By Rick Laezman

Renewable energy sources have been making great strides toward a bigger share of the American energy market in recent years. However, 2001 was a disappointing year.

According to a report released by the Energy Information Agency (EIA), the US Department of Energy’s statistical branch, consumption of renewable energy reached a 12-year low in 2001. The Renewable Energy Annual 2001 reports a 12 percent drop in consumption to 5.7 quadrillion British Thermal Units (Btu). The decline brought renewable energy to six percent of U.S. energy consumption.

The report attributes the drop primarily to a 23-percent decrease in hydropower. This was caused by below normal precipitation levels in the Pacific Northwest. A faltering economy also reduced energy demand.

Because of the drop in hydropower, biomass (ethanol, wood waste, garbage and landfill gas) became the leading source of renewable energy at 50 percent. Hydropower dropped to 42 percent, followed by geothermal at six percent. Wind and solar each accounted for one percent of total renewable energy.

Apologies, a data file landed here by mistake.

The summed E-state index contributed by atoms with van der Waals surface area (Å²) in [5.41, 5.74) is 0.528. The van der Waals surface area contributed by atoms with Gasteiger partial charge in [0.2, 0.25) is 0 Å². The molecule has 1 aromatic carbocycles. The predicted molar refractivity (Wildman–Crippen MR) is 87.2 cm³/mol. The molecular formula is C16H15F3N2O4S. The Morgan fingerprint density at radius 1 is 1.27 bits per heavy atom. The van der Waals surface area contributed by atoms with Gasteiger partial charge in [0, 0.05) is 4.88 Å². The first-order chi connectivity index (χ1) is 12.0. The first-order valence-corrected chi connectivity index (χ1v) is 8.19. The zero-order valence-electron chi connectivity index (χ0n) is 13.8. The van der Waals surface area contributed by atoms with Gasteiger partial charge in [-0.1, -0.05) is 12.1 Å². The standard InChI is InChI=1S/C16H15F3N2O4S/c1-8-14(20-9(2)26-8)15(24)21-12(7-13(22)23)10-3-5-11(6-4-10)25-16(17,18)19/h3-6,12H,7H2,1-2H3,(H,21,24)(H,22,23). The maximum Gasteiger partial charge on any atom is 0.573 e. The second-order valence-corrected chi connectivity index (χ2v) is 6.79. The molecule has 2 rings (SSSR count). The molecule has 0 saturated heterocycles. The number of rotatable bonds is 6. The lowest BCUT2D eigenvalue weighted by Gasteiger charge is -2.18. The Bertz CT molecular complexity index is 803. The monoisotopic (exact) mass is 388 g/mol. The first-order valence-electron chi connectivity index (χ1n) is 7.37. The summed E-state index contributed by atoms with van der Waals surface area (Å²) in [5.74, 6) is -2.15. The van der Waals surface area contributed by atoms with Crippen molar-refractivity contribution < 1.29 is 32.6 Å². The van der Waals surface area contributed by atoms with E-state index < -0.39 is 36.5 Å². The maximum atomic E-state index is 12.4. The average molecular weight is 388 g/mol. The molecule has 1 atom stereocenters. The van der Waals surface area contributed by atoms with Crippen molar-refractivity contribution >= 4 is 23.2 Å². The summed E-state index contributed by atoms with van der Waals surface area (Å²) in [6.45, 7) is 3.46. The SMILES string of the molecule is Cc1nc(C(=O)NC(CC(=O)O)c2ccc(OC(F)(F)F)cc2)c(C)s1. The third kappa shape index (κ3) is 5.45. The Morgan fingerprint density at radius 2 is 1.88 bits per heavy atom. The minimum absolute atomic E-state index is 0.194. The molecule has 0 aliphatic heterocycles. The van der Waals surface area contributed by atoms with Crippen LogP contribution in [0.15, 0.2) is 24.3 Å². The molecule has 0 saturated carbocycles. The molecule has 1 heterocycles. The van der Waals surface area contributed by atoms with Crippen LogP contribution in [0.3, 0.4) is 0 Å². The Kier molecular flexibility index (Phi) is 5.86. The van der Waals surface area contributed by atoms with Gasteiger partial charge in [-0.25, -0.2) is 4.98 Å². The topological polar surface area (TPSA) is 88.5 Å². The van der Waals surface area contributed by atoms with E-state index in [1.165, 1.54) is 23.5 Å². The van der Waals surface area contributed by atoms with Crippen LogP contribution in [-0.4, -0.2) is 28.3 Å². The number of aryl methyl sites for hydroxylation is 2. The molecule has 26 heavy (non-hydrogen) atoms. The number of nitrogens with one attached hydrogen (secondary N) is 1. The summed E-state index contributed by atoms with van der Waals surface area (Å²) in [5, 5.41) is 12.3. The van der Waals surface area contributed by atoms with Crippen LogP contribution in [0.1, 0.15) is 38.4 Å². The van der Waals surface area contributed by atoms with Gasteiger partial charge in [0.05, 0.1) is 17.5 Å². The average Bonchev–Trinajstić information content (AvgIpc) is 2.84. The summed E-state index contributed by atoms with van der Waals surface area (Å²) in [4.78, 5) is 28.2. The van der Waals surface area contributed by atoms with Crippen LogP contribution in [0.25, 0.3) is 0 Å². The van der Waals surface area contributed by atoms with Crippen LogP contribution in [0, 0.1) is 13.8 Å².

This realignment did not change the fact that almost all forms of renewable energy consumption experienced a decline. For example, biomass declined by three percent to 2.85 quadrillion Btu. The lone exception was wind power. It experienced a three and a half percent increase to .059 quadrillion Btu.

Generation of almost all forms of renewable energy declined at roughly the same rate as consumption. Again, wind power defied the trend. Wind power generation increased by more than three percent.

The wind power industry also experienced a dramatic increase in generating capacity, which was largely responsible for a 1,803-megawatt increase overall in renewable capacity from 94,938 to 96,741 Mw. The impact of this increase may not be seen right away, as the power generated by these new facilities may not be reported until the following year. " EC